A few weeks ago, with only four days to go before a wedding shower I was to attend, I realized I hadn’t bought a gift. I looked at the couple’s wedding invitation and saw they were registered with both Amazon and Bed, Bath, and Beyond. It was easy. In less than five minutes I’d located their list on Amazon, bought something in my price range, and chosen shipping and payment options.
I might not have thought twice about this mundane transaction had I not, later that exact same week, come across a list of the wedding presents my first husband and I had received when we got married in the early 1980s. I don’t remember saving the list. The yellowed pages with faded blue ink smelled of mildew from long storage in a New Jersey basement. My sister’s youthful handwriting instantly took me back to that gift-opening party we shared with immediate family all those years ago.
The joke we told each other in those days was, “How many crockpots did you get?” Most couples in our circle didn’t set up a registry. It was something better-off families did at what we considered high-end department stores like Harris’ and Broadway in San Bernardino, the nearby “big city.” The rest of us just crossed our fingers and hoped the potluck of gifts we opened would help furnish a decently balanced starter household.
If you received a wedding or shower invitation back then, saying yes meant you were committing yourself not just to the expense, but also to the time, effort, and creativity of buying a gift. Some people tended to give the same thing to about every couple. My mom favored stainless steel bowl sets. Others took greater risks and bought presents that played off something special they knew about each couple.
The list I found shows that most of what we got fell into the safe, practical category: a kettle, blender, mixer, sets of baking pans, cookie sheets, dozens of towels and sheets, and almost miraculously just one crockpot.
But there were the bolder choices: a pewter creamer and sugar bowl set, an inlaid-abalone vase from Vietnam, a dramatic glass salad bowl at least three times the size of any I’d seen before, a delicate glass pitcher perfect for breakfast juice (or sangria for two, I discovered later), and an exquisite ceramic quiche dish. I have and love all these pieces still.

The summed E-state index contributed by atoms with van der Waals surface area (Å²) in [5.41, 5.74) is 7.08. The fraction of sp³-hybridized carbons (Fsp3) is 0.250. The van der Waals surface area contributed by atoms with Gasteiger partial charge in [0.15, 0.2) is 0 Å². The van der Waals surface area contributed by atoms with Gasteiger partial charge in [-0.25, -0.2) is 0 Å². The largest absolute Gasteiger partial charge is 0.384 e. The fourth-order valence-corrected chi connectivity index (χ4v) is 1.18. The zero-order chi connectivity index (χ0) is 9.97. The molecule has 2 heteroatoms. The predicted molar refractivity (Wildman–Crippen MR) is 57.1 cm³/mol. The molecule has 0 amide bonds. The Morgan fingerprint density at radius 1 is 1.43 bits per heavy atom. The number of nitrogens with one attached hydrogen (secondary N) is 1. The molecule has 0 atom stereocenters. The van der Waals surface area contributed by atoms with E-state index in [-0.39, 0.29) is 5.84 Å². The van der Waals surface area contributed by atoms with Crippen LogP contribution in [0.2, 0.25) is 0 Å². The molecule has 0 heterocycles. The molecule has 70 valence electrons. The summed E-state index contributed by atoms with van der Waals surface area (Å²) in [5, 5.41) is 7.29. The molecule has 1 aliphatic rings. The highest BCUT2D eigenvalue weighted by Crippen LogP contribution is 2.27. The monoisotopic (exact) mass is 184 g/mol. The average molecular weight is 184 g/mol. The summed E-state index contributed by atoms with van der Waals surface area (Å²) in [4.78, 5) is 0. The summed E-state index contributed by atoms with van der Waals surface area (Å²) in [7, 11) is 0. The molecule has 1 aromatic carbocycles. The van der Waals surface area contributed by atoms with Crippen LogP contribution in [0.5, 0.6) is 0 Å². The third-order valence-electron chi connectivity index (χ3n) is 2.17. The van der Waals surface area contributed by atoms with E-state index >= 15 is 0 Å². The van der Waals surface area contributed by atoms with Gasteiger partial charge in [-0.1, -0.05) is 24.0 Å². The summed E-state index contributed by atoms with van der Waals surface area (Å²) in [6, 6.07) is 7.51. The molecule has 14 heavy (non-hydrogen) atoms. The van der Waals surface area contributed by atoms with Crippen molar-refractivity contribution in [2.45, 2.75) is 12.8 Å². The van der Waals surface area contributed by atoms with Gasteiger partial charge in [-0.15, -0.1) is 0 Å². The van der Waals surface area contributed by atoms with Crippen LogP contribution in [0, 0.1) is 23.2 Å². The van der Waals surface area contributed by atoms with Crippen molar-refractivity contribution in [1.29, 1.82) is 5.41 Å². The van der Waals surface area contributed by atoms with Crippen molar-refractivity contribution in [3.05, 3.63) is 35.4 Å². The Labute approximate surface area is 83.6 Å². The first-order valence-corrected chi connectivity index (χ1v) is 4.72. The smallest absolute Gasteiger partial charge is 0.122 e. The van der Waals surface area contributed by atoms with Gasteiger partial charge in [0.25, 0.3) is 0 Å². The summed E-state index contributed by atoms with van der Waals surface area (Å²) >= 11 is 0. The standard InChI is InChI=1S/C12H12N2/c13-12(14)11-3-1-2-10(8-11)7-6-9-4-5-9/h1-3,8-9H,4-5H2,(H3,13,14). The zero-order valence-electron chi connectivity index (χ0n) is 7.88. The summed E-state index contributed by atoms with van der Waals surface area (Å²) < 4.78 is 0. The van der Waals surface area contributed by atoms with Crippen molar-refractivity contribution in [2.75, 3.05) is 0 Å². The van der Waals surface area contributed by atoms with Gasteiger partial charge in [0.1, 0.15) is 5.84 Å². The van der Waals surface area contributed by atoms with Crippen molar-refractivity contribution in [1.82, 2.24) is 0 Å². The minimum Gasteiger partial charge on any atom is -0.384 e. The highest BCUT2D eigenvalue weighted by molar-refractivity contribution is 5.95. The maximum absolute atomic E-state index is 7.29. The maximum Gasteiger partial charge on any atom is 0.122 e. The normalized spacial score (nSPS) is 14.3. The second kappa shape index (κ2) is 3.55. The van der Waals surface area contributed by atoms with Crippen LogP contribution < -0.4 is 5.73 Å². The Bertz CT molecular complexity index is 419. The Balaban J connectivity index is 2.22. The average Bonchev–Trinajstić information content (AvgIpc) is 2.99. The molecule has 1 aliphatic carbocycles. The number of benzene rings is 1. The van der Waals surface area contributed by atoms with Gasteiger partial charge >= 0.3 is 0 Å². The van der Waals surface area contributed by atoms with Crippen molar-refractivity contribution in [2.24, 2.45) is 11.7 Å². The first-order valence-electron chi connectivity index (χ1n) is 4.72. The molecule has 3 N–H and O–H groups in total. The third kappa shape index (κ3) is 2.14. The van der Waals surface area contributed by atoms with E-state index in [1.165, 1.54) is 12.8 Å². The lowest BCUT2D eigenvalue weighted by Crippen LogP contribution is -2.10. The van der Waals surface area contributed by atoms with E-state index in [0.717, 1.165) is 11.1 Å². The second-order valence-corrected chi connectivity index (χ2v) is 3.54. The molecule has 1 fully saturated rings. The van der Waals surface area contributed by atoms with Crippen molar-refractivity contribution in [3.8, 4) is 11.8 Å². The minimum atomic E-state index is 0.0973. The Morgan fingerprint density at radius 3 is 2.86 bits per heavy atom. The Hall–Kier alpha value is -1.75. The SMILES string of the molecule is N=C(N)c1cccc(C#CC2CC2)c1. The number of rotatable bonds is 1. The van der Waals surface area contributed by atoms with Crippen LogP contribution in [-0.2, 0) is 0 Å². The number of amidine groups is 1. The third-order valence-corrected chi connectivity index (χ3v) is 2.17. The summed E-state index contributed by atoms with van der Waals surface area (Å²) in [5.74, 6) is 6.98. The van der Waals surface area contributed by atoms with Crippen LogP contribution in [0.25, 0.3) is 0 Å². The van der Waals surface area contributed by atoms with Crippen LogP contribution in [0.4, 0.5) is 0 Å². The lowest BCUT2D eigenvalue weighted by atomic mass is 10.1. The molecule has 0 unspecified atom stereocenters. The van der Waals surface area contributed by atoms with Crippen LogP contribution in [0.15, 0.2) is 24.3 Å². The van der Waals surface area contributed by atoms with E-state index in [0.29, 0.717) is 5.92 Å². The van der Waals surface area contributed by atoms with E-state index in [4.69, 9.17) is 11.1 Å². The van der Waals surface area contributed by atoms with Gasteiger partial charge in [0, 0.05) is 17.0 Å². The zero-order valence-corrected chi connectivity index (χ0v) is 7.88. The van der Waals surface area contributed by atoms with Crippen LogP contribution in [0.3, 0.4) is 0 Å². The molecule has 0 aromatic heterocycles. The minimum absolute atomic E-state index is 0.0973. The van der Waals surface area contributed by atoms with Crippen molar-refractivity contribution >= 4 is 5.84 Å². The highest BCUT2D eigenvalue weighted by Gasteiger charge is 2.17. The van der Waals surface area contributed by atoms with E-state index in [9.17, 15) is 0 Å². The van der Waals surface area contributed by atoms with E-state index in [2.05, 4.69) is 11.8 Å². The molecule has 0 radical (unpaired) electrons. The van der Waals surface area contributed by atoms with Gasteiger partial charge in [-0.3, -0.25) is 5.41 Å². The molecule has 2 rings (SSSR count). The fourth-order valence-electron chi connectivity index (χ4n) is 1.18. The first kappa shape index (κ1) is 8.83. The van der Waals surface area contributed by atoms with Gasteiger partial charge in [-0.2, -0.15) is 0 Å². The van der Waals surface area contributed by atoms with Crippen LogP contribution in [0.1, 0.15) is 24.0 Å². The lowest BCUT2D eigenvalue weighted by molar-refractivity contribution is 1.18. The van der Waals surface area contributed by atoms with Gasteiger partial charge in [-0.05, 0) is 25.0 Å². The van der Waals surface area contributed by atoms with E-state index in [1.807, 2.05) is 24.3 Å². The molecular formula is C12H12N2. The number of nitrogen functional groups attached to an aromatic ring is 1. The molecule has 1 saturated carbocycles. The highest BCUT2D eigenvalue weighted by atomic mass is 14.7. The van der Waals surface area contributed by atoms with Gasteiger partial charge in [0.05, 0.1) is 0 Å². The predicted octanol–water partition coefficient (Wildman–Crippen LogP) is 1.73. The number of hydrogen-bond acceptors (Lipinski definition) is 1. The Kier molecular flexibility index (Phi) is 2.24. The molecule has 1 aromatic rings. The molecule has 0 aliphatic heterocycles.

What startled me was seeing that a few gifts actually launched my husband and/or me into new, lifelong passions we otherwise might never have pursued. His grandparents gave us a handmade patchwork quilt—“grandma’s garden” pattern in gentle pastel colors. It was love at first sight for me. I’d sewn my own clothes and dabbled in cross-stitch, knitting, and crocheting, but I’d never considered making patchwork or appliqué quilts. Within a year after our wedding, I started trying my own quilts. I mastered a few easy patterns, then broke away and started making my own designs and combining patterns as needed. Over the last three decades I’ve made a couple of dozen quilts, each giving me hours of in-the-zone joy as I played with colors, shapes, prints, and textures.
One friend gave us two original orange crate labels from the long-gone orange groves that had dominated the acreage in our hometowns in Southern California. Labels were glued onto the narrow ends of wooden orange crates to identify where they came from, and unused stacks of labels had been thrown carelessly into nooks and crannies of barns and warehouses, where they were discovered decades later. These antique lithographs pulled us into their tiny paradisal landscapes of sunshine, snow-capped mountains, and rows of orange trees nestled in lush green valleys. The notion that such colorful and elegant designs had been part of everyday transactional commerce fascinated the budding cultural historians in both of us. This pair of labels whetted our appetite for more. During the year before we moved to New Jersey, we spent many happy hours in antique stores combing through dusty boxes of labels and buying new favorites. After moving East, we had to use catalogs and mail order to fill in our collection. Several rooms in my house today are decorated with original orange crate art, and the labels still make me smile.
One of my college professors gave us two classical LPs, one with a Mozart concerto that became one of my all-time favorite works to listen to (I write about it here). We also got five different vegetarian cookbooks, titles I hadn’t known before. Two of them, by Anna Thomas and Sally Pasley, became indispensable to me in the kitchen for a couple of decades.
Most of the 100+ gifts we received are long gone, having served us well until they broke, wore out, or were given away when we had to have something bigger or better.
The gifts that had the most staying power were those we didn’t know we needed or wanted. Sometimes others know best. Or, at least, they know different. I’ve noticed over the years that the outfits my sister and husband buy for me aren’t ones I would have chosen for myself but often become my favorites. Other people can see potential where we can’t. They take greater risks for us than we do for ourselves. What we each know and prefer is like what we can see by the light of a campfire. What’s beyond the blaze that might be perfect for us can only be seen when the sun comes up and illuminates the whole world of possibilities. It’s other people who bring on the sun.
I like the idea of crowdsourcing the future for a couple-to-be. It’s hard to imagine any but the oldest souls forgoing a wedding registry in favor of a trust-the-universe approach. So I won’t hold my breath. But just once I’d like to get a wedding invitation that, instead of listing where the couple is registered, reads, “Surprise and inspire us with unique things we’d never think to ask for.”